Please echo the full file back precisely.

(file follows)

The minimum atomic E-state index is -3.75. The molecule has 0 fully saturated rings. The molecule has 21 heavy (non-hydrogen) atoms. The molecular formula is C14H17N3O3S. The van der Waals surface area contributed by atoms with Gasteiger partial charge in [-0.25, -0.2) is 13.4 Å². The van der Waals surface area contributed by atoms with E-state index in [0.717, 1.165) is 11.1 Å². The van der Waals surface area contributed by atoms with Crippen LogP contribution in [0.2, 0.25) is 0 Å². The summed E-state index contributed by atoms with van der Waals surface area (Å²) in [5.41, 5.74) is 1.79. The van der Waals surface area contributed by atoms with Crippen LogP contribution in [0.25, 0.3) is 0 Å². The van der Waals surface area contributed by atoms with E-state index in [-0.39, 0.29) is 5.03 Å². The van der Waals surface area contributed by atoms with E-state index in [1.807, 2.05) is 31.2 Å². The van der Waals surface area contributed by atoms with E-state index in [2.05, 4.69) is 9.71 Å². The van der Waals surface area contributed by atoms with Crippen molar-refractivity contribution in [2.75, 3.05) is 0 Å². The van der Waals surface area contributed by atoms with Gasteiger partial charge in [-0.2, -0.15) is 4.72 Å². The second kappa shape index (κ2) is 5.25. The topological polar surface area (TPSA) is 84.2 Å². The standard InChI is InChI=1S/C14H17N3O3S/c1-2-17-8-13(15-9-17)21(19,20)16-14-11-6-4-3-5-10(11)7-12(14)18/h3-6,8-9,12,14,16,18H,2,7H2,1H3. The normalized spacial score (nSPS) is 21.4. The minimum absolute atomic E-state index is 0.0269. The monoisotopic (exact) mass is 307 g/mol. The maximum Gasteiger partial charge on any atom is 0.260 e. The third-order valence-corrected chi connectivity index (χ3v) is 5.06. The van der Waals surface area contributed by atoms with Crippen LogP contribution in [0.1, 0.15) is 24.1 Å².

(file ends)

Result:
The minimum atomic E-state index is -3.75. The molecule has 0 fully saturated rings. The molecule has 21 heavy (non-hydrogen) atoms. The molecular formula is C14H17N3O3S. The van der Waals surface area contributed by atoms with Gasteiger partial charge in [-0.25, -0.2) is 13.4 Å². The van der Waals surface area contributed by atoms with E-state index in [0.717, 1.165) is 11.1 Å². The van der Waals surface area contributed by atoms with Crippen LogP contribution in [0.2, 0.25) is 0 Å². The summed E-state index contributed by atoms with van der Waals surface area (Å²) in [5.41, 5.74) is 1.79. The van der Waals surface area contributed by atoms with Crippen LogP contribution in [0.25, 0.3) is 0 Å². The van der Waals surface area contributed by atoms with E-state index in [-0.39, 0.29) is 5.03 Å². The van der Waals surface area contributed by atoms with E-state index in [1.807, 2.05) is 31.2 Å². The van der Waals surface area contributed by atoms with E-state index in [2.05, 4.69) is 9.71 Å². The van der Waals surface area contributed by atoms with Crippen molar-refractivity contribution in [2.75, 3.05) is 0 Å². The van der Waals surface area contributed by atoms with Gasteiger partial charge in [-0.2, -0.15) is 4.72 Å². The second kappa shape index (κ2) is 5.25. The topological polar surface area (TPSA) is 84.2 Å². The standard InChI is InChI=1S/C14H17N3O3S/c1-2-17-8-13(15-9-17)21(19,20)16-14-11-6-4-3-5-10(11)7-12(14)18/h3-6,8-9,12,14,16,18H,2,7H2,1H3. The normalized spacial score (nSPS) is 21.4. The minimum absolute atomic E-state index is 0.0269. The monoisotopic (exact) mass is 307 g/mol. The maximum Gasteiger partial charge on any atom is 0.260 e. The third-order valence-corrected chi connectivity index (χ3v) is 5.06. The van der Waals surface area contributed by atoms with Crippen LogP contribution in [0.1, 0.15) is 24.1 Å².